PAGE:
Friday, November 23, 2012

Fri 23 Nov - FUTR, CSG, EPO, IND

First off, a company I've never looked at before, a magazine publisher called Future (FUTR). As with other media companies, they're trying to reinvent themselves for the digital age. Judging from their results for y/e 30 Sep 2012, issued this morning, they're not doing too badly.

As ever, I don't have time to go into any real depth in this morning skim of results, but just looking at the headline figures, turnover is down from £121.9m to £117.7m (that's the normalised figure, as it looks like they have disposed of something as total turnover fell by a larger percentage).

However, EBITDAE (the last E is "exceptionals") is up from £7.8m to £9.4m. They also talk about possibly resuming divis in 2013.
On the downside, I note that the vast bulk of their business is still print media (magazines), so the digital talk looks a bit of a smokescreen to me.

Readers here are familiar with the publishing sector, as we made a very nice profit on Trinity Mirror (TNI) shares this year, and are hence well aware of the declining nature of sales. Although I think magazines have a much longer lifespan than newspapers, as they are special interest, niche products.

With 1.1p adjusted EPS, and a share price of 17p, I really cannot see any value in Future, so will pass on this one.

Had a very quick look at interim results from Sweett Group (CSG), which is a £11m mkt cap international construction/property consultancy. The headline figures look quite good, returning to profit. But I don't like the balance sheet - too risky, with too much net debt, and debtors are too large (perhaps not surprising, as they operate partly in China, where paying debtors seems to be optional & when you feel like it).

Results from Earthport (EPO) are always good for a laugh, and today's announcement of prelims to 30 Jun 2012 are no exception. As usual, it starts off with lots of positive talk about new customer implementations, growth potential, etc. And in fairness, they have managed to increase turnover by 21% to £3m. Gross margin 78%, lots of bullish narrative, they even managed to get yet another fund-raising of £10.3m this time away successfully.

So all looking interesting, until you get to the P&L. Operating loss of £8.5m for the year. Staggering! With £5.8m cash left, they're burning through the latest fund-raising at a helluva rate. How many more years will this continue before investors will finally realise that EPO is a crock! There's nothing there, just a lot of bank accounts for moving client money around. If you need to operate overseas, then just open a bank account overseas, there is no need for Earthport to exist at all.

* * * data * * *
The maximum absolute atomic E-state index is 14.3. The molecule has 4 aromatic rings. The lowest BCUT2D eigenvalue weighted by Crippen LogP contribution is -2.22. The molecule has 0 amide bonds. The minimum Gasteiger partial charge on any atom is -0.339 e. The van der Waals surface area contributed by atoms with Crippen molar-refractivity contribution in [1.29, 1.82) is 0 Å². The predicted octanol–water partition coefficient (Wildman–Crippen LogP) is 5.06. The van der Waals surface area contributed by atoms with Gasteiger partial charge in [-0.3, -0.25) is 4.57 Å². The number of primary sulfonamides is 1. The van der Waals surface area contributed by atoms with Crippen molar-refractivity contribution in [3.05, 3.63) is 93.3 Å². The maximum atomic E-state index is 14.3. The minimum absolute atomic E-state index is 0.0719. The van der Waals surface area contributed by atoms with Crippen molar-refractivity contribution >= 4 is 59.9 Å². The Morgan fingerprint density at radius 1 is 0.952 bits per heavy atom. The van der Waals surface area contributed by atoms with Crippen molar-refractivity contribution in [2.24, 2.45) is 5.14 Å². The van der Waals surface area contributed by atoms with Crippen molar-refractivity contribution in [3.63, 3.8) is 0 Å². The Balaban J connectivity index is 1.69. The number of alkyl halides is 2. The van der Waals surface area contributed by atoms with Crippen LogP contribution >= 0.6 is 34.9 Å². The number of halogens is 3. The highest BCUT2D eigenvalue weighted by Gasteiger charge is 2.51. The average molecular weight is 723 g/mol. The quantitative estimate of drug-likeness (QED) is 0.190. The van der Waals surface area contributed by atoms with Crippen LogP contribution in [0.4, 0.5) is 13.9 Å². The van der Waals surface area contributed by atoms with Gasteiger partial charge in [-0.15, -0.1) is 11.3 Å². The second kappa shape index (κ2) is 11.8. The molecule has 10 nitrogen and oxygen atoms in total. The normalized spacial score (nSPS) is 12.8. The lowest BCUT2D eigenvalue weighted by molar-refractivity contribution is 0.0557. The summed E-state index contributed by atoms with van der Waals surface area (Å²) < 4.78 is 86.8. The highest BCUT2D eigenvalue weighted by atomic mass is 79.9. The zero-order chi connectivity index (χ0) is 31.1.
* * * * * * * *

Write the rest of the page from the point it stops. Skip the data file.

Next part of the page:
The mkt cap is £44m, so it seems that a new set of mugs appears every few years to refinance it. The total tally of losses to date, over 15 years, is a breath-taking £112m!

I see that IndigoVision (IND) my largest holding for many years, got a very bullish write-up in Shares magazines yesterday, and I'm hoping to have a meeting with management later today. Not sure whether I'll be able to report back though, as they have gone very prickly over some critical AGM comments on Motley Fool bulletin board. Trouble is, that's the deal when you become a stock market listed company - shareholders will discuss the company on bulletin boards. No way round that. Better to engage & manage the flow of information, than retreat into a shell, surely?

I firmly believe that Listed companies need a good mix of private investors (who create liquidity, narrow the spread, and set the share price), and Institutions (who provide long-term finance, and quick access to additional funds through Placings). Both are equally important, and need managing.

All too often Listed companies just manage their Institutional holders, and largely ignore their private investors. What they should do is engage with private investors, arrange meet the management sessions (e.g. through Dave Stredder & his excellent investor evenings at Finn Cap once a quarter), get some sponsored research notes out to private investors (as all too often we can't get access to conventional broker notes), do some investor videos, that kind of stuff.

Research clearly shows that an active private shareholder base means a much healthier share price, a much tighter bid/offer spread, which creates a proper market for everyone - as you need the liquidity to enable shareholders to move in & out. Far too many small caps have dormant share prices with ridiculously wide bid/offer spreads, because not enough effort is made to market the shares to investors. As long as that is done honestly & sensibly, then it's a win-win for everyone.

OK that's it for today, not much else in the way of small cap results, hence me wandering off at a tangent in today's report.

Good weekend all,

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